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Mainstream, VOL LIX No 1, New Delhi, December 19, 2020

Bangladesh: Looking back at its Liberation in 1971 | Sumit Chakravartty

Saturday 19 December 2020, by Sumit Chakravartty

As many as forty-nine years have passed since December 16, 1971, resulting in the transformation of South Asia with the independence of a new nation called Bangladesh. This was a momentous development which led to the end of the pernicious two-nation theory that caused enormous damage to the polity which emerged after the independence of our subcontinent from alien imperialist rule in August 1947. The emergence of Bangladesh in December 1971 changed the whole complexion of South Asia. Since 1971 up till today there have been several important developments in the political field in India and beyond; however, none of them can match what the end of 1971 meant for this country and its people.

   On a personal note, I am proud to be the son of East Bengal citizens; they had long years ago migrated to West Bengal from the Eastern part. So it was natural that we like our citizens of West Bengal were highly elated by the movement for independence of Bangladesh, breaking the yoke of Pakistani tyranny. And we were also witness to the freedom struggle and the flow of countless refugees from East Pakistan since the beginning of 1971.

   We crossed the border and entered East Pakistan, i.e. the Jessore district of the country in May 1971 and saw with our own eyes the kind of struggle that was being waged by the common people braving the repression of the military rulers in power in Islamabad. When we did so three of us, two correspondents including me and a press photographer in the organisation that I represented were taken to a small granary that had been set on fire by the Pakistani intruders in Jessore. Our photographer took snapshots that were published the next day in the daily that I represented.

     The next time I went to Bangladesh was a few days after its complete liberation in 1971; the date was December 27 and we crossed the Gede border and entered Bangladesh with freedom fighters known as ’Mukti-Joddhas’. That was also a memorable visit and what happened then remains etched in my memory for all time to come. At that time several Bangladeshis we met on the way were describing to us the kind of repression they had to suffer for all the months of Pakistani occupation of their country. It was not just the attack on the people but the assault on the women-folk which was quite brutal in every sense of the term. But what was remarkable was the bonhomie between the ‘Mukti-Joddhas’ and the Indian armed forces from the other side welded in the flames of the common struggle against the common enemy. That common enemy happened to be the Pakistani Armed Forces serving the interests of the military rulers of Pakistan, not the Pakistani people as the country was then governed by the military rulers and not a Government, democratically elected by the Pakistani people. Hence those who try to besmirch the Indian assistance to Bangladesh at that time by seeking to give the impression that the Indian security forces attempted to dominate the scene and attack the common people of Bangladesh are totally ignorant — either innocuously or by design - of the actual state of affairs. In fact, the ‘Mukti-Joddhas’ (freedom fighters of Bangladesh) were all praise for the Indian Army — who gave by their behaviour towards the Bangladeshis a total contrast between India and Pakistan on this score. The visit was also significant for a trip to Silaidaha, where Rabindranath Tagore’s ancestral house was located, by this journalist. When one reached Tagore’s ancestral home, dusk was slowly approaching and the entire landscape was gripped in picturesque beauty. It was, therefore, a highly memorable trip which will remain fresh in one’s memory till the last hours of one’s life.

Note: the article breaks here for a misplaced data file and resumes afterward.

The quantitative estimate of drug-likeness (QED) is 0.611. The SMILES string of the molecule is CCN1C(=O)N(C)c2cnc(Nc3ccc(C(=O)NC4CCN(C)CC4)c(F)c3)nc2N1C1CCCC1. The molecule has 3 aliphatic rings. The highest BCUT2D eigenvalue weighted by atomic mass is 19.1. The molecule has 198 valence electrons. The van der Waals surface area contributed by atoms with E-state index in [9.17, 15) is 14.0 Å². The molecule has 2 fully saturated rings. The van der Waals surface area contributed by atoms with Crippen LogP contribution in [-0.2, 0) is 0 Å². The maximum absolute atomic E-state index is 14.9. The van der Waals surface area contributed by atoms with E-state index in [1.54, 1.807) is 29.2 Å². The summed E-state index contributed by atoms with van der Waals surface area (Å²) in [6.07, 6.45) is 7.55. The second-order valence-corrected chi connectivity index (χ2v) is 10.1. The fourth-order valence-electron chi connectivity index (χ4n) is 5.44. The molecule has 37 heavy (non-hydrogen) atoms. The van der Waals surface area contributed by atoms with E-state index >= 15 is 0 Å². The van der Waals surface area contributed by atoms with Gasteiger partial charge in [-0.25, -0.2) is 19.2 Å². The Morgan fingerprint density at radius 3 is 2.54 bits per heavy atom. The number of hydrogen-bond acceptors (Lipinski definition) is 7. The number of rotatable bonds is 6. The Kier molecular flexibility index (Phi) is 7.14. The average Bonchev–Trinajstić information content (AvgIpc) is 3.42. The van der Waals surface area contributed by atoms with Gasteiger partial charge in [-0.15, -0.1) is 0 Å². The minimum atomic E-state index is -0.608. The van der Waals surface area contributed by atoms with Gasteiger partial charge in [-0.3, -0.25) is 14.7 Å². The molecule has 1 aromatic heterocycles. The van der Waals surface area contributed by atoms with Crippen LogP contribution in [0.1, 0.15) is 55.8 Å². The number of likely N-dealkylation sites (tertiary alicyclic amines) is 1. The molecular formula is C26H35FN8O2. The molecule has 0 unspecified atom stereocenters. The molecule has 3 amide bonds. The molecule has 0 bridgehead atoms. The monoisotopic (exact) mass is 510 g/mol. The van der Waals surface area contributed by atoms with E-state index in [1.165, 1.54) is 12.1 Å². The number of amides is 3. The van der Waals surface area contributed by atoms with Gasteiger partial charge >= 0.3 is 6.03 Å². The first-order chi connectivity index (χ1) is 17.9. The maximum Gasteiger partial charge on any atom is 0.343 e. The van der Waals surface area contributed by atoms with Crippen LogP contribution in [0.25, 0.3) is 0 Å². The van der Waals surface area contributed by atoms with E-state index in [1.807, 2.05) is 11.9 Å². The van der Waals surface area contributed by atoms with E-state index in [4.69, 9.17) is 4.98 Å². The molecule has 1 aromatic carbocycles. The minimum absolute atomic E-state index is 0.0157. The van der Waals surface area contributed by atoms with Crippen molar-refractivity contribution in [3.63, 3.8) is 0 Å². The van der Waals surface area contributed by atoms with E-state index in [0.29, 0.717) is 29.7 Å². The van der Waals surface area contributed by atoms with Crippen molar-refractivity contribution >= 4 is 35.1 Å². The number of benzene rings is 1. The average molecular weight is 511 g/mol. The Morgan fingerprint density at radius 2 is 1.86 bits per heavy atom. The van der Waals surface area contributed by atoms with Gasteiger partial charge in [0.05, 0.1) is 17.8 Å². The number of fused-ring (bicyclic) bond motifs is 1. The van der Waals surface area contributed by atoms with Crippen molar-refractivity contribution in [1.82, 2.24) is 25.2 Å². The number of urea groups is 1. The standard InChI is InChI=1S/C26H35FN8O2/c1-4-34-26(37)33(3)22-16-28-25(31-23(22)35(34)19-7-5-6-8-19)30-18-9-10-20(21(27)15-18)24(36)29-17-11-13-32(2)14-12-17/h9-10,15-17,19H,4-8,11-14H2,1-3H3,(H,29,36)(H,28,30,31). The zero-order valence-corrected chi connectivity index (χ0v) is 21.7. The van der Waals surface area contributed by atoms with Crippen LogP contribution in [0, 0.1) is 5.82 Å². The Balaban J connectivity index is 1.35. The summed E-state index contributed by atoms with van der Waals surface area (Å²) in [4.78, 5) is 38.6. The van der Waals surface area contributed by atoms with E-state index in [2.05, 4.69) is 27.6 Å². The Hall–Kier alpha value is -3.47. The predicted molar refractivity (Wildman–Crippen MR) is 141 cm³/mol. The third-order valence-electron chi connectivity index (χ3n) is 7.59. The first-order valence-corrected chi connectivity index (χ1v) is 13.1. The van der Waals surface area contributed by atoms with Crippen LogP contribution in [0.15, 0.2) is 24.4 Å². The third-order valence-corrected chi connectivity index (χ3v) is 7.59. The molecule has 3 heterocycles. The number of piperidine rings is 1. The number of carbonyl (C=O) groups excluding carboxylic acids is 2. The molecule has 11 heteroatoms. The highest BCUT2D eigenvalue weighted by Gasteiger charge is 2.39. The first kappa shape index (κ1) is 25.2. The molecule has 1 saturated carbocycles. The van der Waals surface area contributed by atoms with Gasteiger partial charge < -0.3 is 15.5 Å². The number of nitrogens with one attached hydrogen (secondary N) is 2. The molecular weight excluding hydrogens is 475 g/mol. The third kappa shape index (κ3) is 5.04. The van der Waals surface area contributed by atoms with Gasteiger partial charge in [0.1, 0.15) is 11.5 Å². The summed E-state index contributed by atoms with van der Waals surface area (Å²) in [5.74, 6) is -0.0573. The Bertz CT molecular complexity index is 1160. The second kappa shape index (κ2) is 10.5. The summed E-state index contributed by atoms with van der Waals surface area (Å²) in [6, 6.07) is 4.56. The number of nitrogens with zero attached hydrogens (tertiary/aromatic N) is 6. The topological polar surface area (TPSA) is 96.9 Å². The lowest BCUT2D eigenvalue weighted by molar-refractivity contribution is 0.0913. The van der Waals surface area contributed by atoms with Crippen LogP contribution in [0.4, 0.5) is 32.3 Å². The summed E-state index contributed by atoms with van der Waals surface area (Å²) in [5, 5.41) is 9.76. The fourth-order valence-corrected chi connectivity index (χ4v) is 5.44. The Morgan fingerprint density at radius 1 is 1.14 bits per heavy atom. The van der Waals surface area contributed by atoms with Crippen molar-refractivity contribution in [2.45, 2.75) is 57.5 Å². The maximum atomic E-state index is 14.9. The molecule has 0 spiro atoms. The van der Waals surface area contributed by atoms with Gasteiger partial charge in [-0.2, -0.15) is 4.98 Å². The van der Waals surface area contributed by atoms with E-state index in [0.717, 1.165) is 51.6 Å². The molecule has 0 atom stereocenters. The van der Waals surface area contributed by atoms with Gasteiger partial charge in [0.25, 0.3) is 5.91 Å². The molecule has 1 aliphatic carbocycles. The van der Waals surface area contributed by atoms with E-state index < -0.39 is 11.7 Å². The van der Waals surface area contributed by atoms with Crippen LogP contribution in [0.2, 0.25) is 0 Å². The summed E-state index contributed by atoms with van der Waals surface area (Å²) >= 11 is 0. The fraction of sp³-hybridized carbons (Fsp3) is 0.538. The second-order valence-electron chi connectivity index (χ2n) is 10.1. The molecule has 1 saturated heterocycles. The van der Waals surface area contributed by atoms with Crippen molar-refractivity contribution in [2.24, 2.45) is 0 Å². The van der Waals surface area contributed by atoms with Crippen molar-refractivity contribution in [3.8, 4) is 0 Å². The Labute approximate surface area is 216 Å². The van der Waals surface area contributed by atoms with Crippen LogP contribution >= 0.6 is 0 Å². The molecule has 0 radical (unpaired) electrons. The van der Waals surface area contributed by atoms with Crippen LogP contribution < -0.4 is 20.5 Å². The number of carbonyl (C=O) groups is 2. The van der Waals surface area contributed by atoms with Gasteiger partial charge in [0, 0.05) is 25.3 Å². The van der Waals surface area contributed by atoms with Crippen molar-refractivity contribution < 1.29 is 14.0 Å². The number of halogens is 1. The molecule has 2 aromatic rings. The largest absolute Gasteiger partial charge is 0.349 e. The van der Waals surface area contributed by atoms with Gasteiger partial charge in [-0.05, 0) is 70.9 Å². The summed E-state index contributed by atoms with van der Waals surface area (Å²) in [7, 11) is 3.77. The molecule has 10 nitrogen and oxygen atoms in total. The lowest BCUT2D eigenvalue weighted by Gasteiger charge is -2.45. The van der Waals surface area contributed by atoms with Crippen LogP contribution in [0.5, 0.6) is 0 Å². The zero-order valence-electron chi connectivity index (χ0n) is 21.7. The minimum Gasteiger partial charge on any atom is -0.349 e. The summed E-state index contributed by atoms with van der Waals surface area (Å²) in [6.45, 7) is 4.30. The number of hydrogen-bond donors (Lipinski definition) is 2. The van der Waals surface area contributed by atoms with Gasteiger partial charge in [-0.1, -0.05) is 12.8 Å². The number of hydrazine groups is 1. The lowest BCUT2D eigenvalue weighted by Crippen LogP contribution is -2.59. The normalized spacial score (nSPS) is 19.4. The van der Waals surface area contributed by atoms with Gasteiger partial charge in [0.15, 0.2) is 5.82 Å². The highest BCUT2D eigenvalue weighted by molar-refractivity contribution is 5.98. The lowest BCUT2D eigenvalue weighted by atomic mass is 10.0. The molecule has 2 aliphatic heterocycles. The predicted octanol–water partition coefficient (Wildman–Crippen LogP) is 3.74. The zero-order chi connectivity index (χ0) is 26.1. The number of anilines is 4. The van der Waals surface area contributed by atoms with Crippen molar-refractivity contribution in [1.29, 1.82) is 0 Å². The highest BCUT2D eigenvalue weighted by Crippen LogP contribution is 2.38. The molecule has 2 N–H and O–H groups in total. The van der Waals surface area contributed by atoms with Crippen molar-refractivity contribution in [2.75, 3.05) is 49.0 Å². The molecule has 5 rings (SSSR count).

The third time I visited Bangladesh was in February 1972 when we went to Dhaka’s Shahid Minar (which had been erected in the memory of the martyrs of the language movement of 1952) on February 21 around midnight. The founder of Bangladesh, Bangabandhu Sheikh Mujibur Rahman, who was then the Prime Minister of the country, had come to the Shahid Minar to offer floral wreaths and thereby pay respect to the martyrs as the founder of Bangladesh on that auspicious occasion after the liberation of the country for the first time. It was also a brilliant manifestation of Indo-Bangladesh amity based on the common ideals of language and culture; the binding force of all this was, of course, Rabindranath Tagore whose writings, including poems and songs, are as valued in Bangladesh as in West Bengal. It is well known that Tagore is the author of the National Anthems of both India and Bangladesh.

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